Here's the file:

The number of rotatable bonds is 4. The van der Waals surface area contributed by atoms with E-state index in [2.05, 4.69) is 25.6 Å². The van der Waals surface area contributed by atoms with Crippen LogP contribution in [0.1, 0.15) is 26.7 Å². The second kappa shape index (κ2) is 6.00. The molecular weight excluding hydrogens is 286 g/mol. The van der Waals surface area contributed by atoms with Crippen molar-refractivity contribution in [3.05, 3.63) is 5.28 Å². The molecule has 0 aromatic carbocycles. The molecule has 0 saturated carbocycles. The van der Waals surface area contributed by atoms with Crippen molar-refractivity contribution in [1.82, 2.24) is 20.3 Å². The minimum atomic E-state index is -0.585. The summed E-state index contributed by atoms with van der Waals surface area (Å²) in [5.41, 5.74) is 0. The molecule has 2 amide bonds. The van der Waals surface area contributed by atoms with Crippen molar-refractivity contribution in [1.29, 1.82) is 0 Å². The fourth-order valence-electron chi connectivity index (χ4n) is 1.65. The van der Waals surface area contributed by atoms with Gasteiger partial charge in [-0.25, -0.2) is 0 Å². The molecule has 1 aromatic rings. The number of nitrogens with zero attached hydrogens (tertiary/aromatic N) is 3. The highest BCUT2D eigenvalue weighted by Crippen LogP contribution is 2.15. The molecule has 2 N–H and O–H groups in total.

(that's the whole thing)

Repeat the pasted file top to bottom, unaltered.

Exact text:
The number of rotatable bonds is 4. The van der Waals surface area contributed by atoms with E-state index in [2.05, 4.69) is 25.6 Å². The van der Waals surface area contributed by atoms with Crippen LogP contribution in [0.1, 0.15) is 26.7 Å². The second kappa shape index (κ2) is 6.00. The molecular weight excluding hydrogens is 286 g/mol. The van der Waals surface area contributed by atoms with Crippen molar-refractivity contribution in [3.05, 3.63) is 5.28 Å². The molecule has 0 aromatic carbocycles. The molecule has 0 saturated carbocycles. The van der Waals surface area contributed by atoms with Crippen molar-refractivity contribution in [1.82, 2.24) is 20.3 Å². The minimum atomic E-state index is -0.585. The summed E-state index contributed by atoms with van der Waals surface area (Å²) in [5.41, 5.74) is 0. The molecule has 2 amide bonds. The van der Waals surface area contributed by atoms with Crippen molar-refractivity contribution in [1.29, 1.82) is 0 Å². The fourth-order valence-electron chi connectivity index (χ4n) is 1.65. The van der Waals surface area contributed by atoms with Gasteiger partial charge in [-0.25, -0.2) is 0 Å². The molecule has 1 aromatic rings. The number of nitrogens with zero attached hydrogens (tertiary/aromatic N) is 3. The highest BCUT2D eigenvalue weighted by Crippen LogP contribution is 2.15. The molecule has 2 N–H and O–H groups in total.